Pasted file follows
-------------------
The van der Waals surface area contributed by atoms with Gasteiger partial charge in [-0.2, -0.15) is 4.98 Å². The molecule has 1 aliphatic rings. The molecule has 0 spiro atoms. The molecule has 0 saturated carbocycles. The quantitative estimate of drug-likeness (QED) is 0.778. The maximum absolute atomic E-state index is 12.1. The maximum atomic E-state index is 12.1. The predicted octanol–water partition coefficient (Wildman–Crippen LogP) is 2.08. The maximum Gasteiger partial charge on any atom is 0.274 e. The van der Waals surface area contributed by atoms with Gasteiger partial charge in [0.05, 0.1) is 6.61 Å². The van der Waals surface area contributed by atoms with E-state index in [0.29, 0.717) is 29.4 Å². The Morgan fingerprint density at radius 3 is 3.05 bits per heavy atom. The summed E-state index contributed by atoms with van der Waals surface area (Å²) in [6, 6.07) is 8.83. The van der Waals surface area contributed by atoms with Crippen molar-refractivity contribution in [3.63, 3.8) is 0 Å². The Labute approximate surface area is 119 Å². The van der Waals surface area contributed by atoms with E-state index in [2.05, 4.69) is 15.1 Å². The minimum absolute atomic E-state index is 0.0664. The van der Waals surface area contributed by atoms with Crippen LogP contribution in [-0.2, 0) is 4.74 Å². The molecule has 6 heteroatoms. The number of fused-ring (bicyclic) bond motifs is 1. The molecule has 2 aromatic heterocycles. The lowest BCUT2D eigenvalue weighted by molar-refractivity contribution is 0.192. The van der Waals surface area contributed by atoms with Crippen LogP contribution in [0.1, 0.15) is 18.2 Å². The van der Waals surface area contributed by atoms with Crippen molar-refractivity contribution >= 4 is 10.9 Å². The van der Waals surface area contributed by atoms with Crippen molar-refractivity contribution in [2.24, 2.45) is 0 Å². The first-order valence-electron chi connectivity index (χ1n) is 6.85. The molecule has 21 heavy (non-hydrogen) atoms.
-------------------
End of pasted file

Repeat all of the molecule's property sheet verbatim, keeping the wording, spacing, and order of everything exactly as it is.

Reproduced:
The van der Waals surface area contributed by atoms with Gasteiger partial charge in [-0.2, -0.15) is 4.98 Å². The molecule has 1 aliphatic rings. The molecule has 0 spiro atoms. The molecule has 0 saturated carbocycles. The quantitative estimate of drug-likeness (QED) is 0.778. The maximum absolute atomic E-state index is 12.1. The maximum atomic E-state index is 12.1. The predicted octanol–water partition coefficient (Wildman–Crippen LogP) is 2.08. The maximum Gasteiger partial charge on any atom is 0.274 e. The van der Waals surface area contributed by atoms with Gasteiger partial charge in [0.05, 0.1) is 6.61 Å². The van der Waals surface area contributed by atoms with E-state index in [0.29, 0.717) is 29.4 Å². The Morgan fingerprint density at radius 3 is 3.05 bits per heavy atom. The summed E-state index contributed by atoms with van der Waals surface area (Å²) in [6, 6.07) is 8.83. The van der Waals surface area contributed by atoms with Crippen molar-refractivity contribution in [3.63, 3.8) is 0 Å². The Labute approximate surface area is 119 Å². The van der Waals surface area contributed by atoms with E-state index in [2.05, 4.69) is 15.1 Å². The minimum absolute atomic E-state index is 0.0664. The van der Waals surface area contributed by atoms with Crippen LogP contribution in [-0.2, 0) is 4.74 Å². The molecule has 6 heteroatoms. The number of fused-ring (bicyclic) bond motifs is 1. The molecule has 2 aromatic heterocycles. The lowest BCUT2D eigenvalue weighted by molar-refractivity contribution is 0.192. The van der Waals surface area contributed by atoms with Crippen LogP contribution in [0.1, 0.15) is 18.2 Å². The van der Waals surface area contributed by atoms with Crippen molar-refractivity contribution >= 4 is 10.9 Å². The van der Waals surface area contributed by atoms with Crippen molar-refractivity contribution in [2.24, 2.45) is 0 Å². The first-order valence-electron chi connectivity index (χ1n) is 6.85. The molecule has 21 heavy (non-hydrogen) atoms.